Austin, TX asked in Animal / Dog Law and Personal Injury for Texas

Q: Can I sue the animal shelter?

My animal was trapped by a city worker, stolen, and had his testicles removed without my permission or consent. Now my cat can NO longer breed, continue his blood line. Video surveillance as well.

I have before and after pictures.

Please help, or please put me in touch with someone who can help my case!

Thanks for your time.

1 Lawyer Answer
John Michael Frick
John Michael Frick
  • Frisco, TX
  • Licensed in Texas

A: It depends on the facts and circumstances of your particular situation. Many cities and towns in Texas have mandatory neutering laws. Although the terms can vary, a typical ordinance requires any male dog or cat over eight months of age to be neutered unless the owner obtains an intact-pet permit. Many cities and towns allow or require animal shelters operating in their jurisdiction to neuter pets trapped at-large. Most cities and towns require pet owners to keep their pets securely fenced on their own property or on a leash, with the exception of designated leash-free areas like dog parks. It may be critical to your case to prove that a city worker wrongfully entered your property to trap your animal.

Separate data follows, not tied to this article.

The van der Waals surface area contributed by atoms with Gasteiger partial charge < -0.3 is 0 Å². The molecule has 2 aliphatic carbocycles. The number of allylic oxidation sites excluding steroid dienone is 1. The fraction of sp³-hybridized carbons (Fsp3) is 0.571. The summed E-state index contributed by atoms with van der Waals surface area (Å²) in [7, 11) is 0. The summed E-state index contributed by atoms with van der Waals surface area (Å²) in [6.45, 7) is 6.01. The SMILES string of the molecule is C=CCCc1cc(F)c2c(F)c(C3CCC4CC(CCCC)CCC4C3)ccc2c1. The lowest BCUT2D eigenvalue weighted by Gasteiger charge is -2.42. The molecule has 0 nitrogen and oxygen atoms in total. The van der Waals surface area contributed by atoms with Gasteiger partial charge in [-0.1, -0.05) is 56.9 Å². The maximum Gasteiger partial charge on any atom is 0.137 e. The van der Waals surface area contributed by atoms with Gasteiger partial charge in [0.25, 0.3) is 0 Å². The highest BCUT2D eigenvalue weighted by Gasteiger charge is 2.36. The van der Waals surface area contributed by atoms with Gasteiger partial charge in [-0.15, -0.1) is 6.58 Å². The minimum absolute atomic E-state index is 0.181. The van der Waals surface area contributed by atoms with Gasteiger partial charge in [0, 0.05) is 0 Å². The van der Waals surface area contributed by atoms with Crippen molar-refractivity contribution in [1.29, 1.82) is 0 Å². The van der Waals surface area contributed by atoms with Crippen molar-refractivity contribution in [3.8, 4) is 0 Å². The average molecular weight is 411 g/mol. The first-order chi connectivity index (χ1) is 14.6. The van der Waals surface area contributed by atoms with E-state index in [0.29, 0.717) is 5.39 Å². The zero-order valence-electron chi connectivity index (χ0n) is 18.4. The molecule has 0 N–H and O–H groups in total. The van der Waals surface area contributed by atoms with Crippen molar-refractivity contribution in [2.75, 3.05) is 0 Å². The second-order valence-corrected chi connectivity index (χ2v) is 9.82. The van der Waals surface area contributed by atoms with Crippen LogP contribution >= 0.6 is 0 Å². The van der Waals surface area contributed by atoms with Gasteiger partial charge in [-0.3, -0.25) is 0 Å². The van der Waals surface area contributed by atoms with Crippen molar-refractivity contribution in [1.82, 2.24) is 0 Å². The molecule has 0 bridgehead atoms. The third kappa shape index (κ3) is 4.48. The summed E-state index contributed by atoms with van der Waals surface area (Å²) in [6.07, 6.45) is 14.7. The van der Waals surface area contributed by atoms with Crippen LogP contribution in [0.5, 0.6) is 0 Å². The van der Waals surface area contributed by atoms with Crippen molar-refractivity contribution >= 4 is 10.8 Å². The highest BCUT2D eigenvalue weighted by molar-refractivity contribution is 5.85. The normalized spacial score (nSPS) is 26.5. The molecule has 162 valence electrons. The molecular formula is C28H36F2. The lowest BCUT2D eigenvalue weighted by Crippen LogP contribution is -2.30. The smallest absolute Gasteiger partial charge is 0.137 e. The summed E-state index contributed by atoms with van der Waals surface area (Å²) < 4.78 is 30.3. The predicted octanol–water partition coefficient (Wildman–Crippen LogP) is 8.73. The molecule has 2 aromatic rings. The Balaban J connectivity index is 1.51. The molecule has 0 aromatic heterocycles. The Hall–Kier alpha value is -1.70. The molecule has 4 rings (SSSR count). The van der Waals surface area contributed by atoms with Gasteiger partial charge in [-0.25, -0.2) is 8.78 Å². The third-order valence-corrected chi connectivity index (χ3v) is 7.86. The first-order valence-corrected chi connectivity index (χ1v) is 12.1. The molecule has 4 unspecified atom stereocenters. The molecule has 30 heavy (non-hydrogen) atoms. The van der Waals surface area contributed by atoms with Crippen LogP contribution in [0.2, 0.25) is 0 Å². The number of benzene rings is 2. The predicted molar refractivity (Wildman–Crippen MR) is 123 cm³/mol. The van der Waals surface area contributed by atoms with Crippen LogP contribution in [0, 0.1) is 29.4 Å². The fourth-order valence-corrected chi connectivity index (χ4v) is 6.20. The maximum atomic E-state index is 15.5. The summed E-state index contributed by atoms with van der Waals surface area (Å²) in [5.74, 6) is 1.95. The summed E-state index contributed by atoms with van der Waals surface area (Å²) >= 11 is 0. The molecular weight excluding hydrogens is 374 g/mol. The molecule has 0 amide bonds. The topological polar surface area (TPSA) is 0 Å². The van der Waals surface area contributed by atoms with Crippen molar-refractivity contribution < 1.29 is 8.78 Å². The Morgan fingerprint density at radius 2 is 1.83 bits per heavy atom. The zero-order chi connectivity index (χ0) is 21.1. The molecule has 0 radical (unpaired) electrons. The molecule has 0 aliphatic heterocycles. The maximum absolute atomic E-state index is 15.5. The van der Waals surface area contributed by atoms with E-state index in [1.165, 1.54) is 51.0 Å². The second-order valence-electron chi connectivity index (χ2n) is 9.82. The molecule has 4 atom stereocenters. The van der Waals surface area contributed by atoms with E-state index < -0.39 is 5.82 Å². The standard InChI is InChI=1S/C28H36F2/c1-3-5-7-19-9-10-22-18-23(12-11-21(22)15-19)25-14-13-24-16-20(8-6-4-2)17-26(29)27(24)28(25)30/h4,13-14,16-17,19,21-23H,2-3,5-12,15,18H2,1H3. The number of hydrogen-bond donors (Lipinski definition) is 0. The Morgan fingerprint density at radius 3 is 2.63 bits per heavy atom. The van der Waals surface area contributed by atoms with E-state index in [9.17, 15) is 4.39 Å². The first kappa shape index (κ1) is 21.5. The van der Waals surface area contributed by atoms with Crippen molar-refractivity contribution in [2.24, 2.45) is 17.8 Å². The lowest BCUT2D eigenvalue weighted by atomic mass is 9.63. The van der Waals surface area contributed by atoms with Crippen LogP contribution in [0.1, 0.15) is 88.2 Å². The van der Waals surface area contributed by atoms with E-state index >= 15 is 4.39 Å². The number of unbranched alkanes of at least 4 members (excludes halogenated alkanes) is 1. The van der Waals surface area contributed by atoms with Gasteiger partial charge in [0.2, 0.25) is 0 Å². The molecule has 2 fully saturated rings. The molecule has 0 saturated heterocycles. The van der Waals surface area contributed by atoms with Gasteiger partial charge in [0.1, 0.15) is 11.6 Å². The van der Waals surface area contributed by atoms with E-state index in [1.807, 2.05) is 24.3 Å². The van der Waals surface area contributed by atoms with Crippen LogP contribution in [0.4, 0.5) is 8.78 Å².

A separate distinct issue is the question of official immunity. In most instances, a city worker doing a job for the city is immune from a civil action based on negligence in performing his job for the city. There are some exceptions to the doctrine of official immunity. For example, if you can establish that the city worker's job did not include trapping stray and at-large animals, or that the city worker knew you before the incident as a result of past encounters unrelated to his job duties and deliberately targeted you for malicious reasons unrelated to the performance of his job duties for the City.

These types of claims can become very complex legally, so be prepared to pay appropriately if you locate an attorney willing to pursue litigation on these facts. $50,000 - $100,000 would not be unreasonable. Unless your pet cat was a prize-winning purebred, it seems unlikely that your damages for the loss of future litters of kittens would justify the expense.

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